The Government are looking into the potential value of personal carbon trading, as just one of a number of potential long-term options being explored for making individuals better informed about, and involved in, tackling climate change. We expect to be able to make a decision on whether further analysis is necessary this year.

The noble Baroness asked what the Government are doing to promote further investigation of this concept. The Government are considering personal carbon trading on a number of levels. For example, a cross-departmental working group has been established to consider personal carbon trading in detail. This of course includes officials from Defra, as well as from BERR, the Department for Transport, the Department of Communities and Local Government and HM Treasury and the Sustainable Development Commission. The Government are keen to make progress, and a pre-feasibility study is being carried out to answer some of the key questions on personal carbon trading. The study, as the noble Baroness knows, is due to report this year.

Work in government on personal carbon trading is being supplemented by a significant amount of work, as the noble Baroness has suggested, in the academic community; Defra is contributing to its funding. A number of these relevant bodies are members of a wider—I cannot say “PCT” as that means “primary care trust”—personal carbon trading advisory board

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which has been established to consider the issue. We are interested in the idea of personal carbon trading. However, given its wider-reaching impact on society, it is right that any decision is based on a thoroughgoing exploration and well established evidence base.

The noble Baroness asked about piloting or a voluntary scheme. The scoping study produced by the Centre of Sustainable Energy recommended addressing the high-level questions surrounding personal carbon trading before considering a pilot or a trial scheme. Pilot systems would, as the noble Baroness is aware, inevitably be simpler, potentially fault ridden and less defined than any final system. They could lead to failure and subsequent public distrust if a pilot was not carefully thought through at the highest levels and in detail.

Additionally, it would be difficult, if not impossible, to pilot one of the most important factors behind the scheme: its compulsory and national nature. We do not, however, rule out exploring likely individual responses, perhaps by developing and testing simulation games or running some trials. However, while these could provide some valuable information, they could not and should not be seen as formal pilots for a national mandatory scheme.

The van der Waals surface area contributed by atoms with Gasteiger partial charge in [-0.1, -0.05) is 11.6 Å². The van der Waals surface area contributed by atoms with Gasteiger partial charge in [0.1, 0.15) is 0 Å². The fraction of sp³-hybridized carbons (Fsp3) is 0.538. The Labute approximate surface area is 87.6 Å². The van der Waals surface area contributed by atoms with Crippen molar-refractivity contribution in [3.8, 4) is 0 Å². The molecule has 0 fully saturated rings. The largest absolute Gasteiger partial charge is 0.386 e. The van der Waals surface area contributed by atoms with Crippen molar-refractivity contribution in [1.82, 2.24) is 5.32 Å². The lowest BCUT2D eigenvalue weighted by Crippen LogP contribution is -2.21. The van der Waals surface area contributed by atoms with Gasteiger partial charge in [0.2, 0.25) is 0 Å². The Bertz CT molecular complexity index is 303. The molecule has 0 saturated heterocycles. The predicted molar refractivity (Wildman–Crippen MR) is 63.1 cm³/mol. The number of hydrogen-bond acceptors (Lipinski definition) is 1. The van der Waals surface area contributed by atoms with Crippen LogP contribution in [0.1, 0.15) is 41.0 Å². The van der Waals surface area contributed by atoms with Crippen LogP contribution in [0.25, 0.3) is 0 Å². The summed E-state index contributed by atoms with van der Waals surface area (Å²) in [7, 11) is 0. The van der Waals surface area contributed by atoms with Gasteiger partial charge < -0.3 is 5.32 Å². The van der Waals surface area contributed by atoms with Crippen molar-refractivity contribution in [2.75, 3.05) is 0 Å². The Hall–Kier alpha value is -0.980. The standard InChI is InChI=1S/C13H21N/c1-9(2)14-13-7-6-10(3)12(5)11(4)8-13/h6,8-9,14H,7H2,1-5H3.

The noble Baroness asked about ID cards. For the record, the report of the Centre for Sustainable Energy does not recommend this. While noting that some academics, such as those at the Tyndall Centre, have stated that such a link would provide maximum levels of protection against fraud, the report goes on to state that personal carbon trading could be integrated within the banking system—which is of course an alternative way of looking at it—and that no link with ID cards would be necessary. Finally, the noble Baroness asked about Defra’s financial commitment. Over the financial year 2007-08, Defra will have spent over £140,000 on external work to explore the details of personal carbon trading, backed by over £100,000 of internal staff resource. I hope that I have been able to pick up on questions raised by Members of the Committee in this short debate, and that, with that, the noble Baroness will consider withdrawing her amendment.

Baroness Miller of Chilthorne Domer: I am grateful to the Minister for giving a full reply, even at this time of night. It is an important issue, which I hope we will come back to—probably not during the passage of this Bill, but when the Defra feasibility study reports. I am grateful to Members of the Committee who have perhaps raised some of the downsides of the scheme, because it is important to go into this with open eyes. I hope that we can pursue it in the future.

Lord Rooker: For the convenience of the Committee and being conscious of the time, I revert back to our previous debate on Amendment No. 164A. There was a point I did not answer and I will use this extra time for clarification. If the devolved Administrations want to use and invent a trading scheme for their purposes, they can do so now without the powers in this Bill. The fact is, we would

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rather they used the powers in this Bill. Then, if they did that, the other parts of the UK could join with them. Without the powers in this Bill, that would not be allowed to happen. That is the point I did not make when we were having the previous debate.

Baroness Miller of Chilthorne Domer: I beg leave to withdraw the amendment.

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Amendment, by leave, withdrawn.

Lord Rooker: I beg to move that the House do now resume.

Moved accordingly, and, on Question, Motion agreed to.

House resumed.